Charles Dutoit returns to Davies Symphony Hall this week, to lead the San Francisco Symphony in a program of music by Beethoven and Shostakovich - Beethoven’s Piano Concerto No 2, with pianist Kirill Gerstein as guest soloist, and the Shostakovich Symphony No 10.
Maestro Dutoit is regarded as one of today’s foremost conductors. He has appeared with many of the world’s major orchestras, having also headed up the Bern Symphony Orchestra, directed the National Symphony Orchestra of Mexico and the Symphony Orchestra of Göteborg. He has also served as music director of the Orchestre National de France. In 1977 he took up the major appointment of his career - Music Director of the Montreal Symphony Orchestra - a role which he held for 25 years.
Charles Dutoit became Music Director of the Verbier Festival Orchestra in 2009, and - following a 30-year collaboration with the Philadelphia Orchestra - was recently honored with the title of Conductor Laureate. Maestro Dutoit is presently the Artistic Director and Principal Conductor of the Royal Philharmonic Orchestra and Music Director Emeritus of the NHK Symphony Orchestra in Tokyo.
Russian-born pianist, Kirill Gerstein, came to the United States to study jazz piano at the age of 14 - the youngest student ever to attend Boston’s Berklee College of Music. His early studies included classical music as well, and although he now focuses on the classical repertoire, his jazz training is credited with the inspiration for his distinctive classical style.
Gerstein’s honours include First Prize at the 2001 Arthur Rubinstein Piano Competition in Tel Aviv, a Gilmore Young Artist Award in 2002, an Avery Fisher Grant in 2010, and - in the same year - the prestigious Gilmore Artist Award, presented every four years to an exceptional pianist and major international concert artist.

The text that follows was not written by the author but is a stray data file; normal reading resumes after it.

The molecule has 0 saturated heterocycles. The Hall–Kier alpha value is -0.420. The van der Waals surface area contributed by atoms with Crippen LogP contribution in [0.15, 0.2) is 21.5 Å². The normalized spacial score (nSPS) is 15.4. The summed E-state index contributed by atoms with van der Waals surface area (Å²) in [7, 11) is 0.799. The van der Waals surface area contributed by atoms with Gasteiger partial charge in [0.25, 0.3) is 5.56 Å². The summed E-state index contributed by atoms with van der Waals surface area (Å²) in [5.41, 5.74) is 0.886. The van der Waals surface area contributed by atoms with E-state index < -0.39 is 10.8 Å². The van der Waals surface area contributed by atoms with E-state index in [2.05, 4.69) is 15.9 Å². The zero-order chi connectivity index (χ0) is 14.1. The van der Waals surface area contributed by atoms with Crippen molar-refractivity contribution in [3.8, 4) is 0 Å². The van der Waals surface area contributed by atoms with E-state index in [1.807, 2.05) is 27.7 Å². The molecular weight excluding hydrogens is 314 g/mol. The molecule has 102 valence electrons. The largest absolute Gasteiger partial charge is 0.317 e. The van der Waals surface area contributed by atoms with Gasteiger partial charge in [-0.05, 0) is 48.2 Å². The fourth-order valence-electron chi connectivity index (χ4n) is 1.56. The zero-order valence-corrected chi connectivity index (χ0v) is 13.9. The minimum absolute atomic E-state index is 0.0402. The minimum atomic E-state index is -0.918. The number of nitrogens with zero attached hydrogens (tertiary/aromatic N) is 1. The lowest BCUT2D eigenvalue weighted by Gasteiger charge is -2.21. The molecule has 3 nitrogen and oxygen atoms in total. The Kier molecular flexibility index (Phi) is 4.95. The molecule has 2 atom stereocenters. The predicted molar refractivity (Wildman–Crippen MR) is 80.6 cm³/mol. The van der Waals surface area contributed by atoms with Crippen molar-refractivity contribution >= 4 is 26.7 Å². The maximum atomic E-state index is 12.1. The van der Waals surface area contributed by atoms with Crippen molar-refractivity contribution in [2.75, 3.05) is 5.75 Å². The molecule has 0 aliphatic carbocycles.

His latest recording - Imaginary Pictures (Mussorgsky & Schumann) - is to be released this week, to coincide with his appearance at Davies Symphony Hall, and he will be signing CDs following his performances with the San Francisco Symphony.
Beethoven started writing his Second Piano Concerto in 1790 - although it underwent a few revisions before it was finally published in 1801. The composer is thought to have intended it for the demonstration of his skills as a performer when he moved from Bonn to Vienna in 1792, and he was the soloist at his first public performance at the city’s Burgtheater on March 29, 1795.
Shostakovich is widely thought to have written his Symphony No 10 as a depiction of the years in Russia under Stalin’s rule. Conductor Kurt Sanderling - who was present during the preparation of this work and at its premiere - was quoted in 1995 as saying that “it was indeed a portrait of Stalin for all of us who had lived through the horrors of that time. But for the listener of today, it is perhaps more like a portrait of a dictatorship in general, of a system of oppression”. Whatever the actuality, the work continues to attract descriptions such as “monumental” and “devastating” - amply illustrating the defiance for which Shostakovich was known.
Charles Dutoit conducts Beethoven and Shostakovich at Davies Symphony Hall on June 4, 6 and 7, and at Weill Hall, Green Music Center, Sonoma State University, on June 5.
Follow this link for further information, for tickets, and to watch an interview with Charles Dutoit recorded at the 2012 Verbier Festival.
San Francisco Symphony program notes
Charles Dutoit biography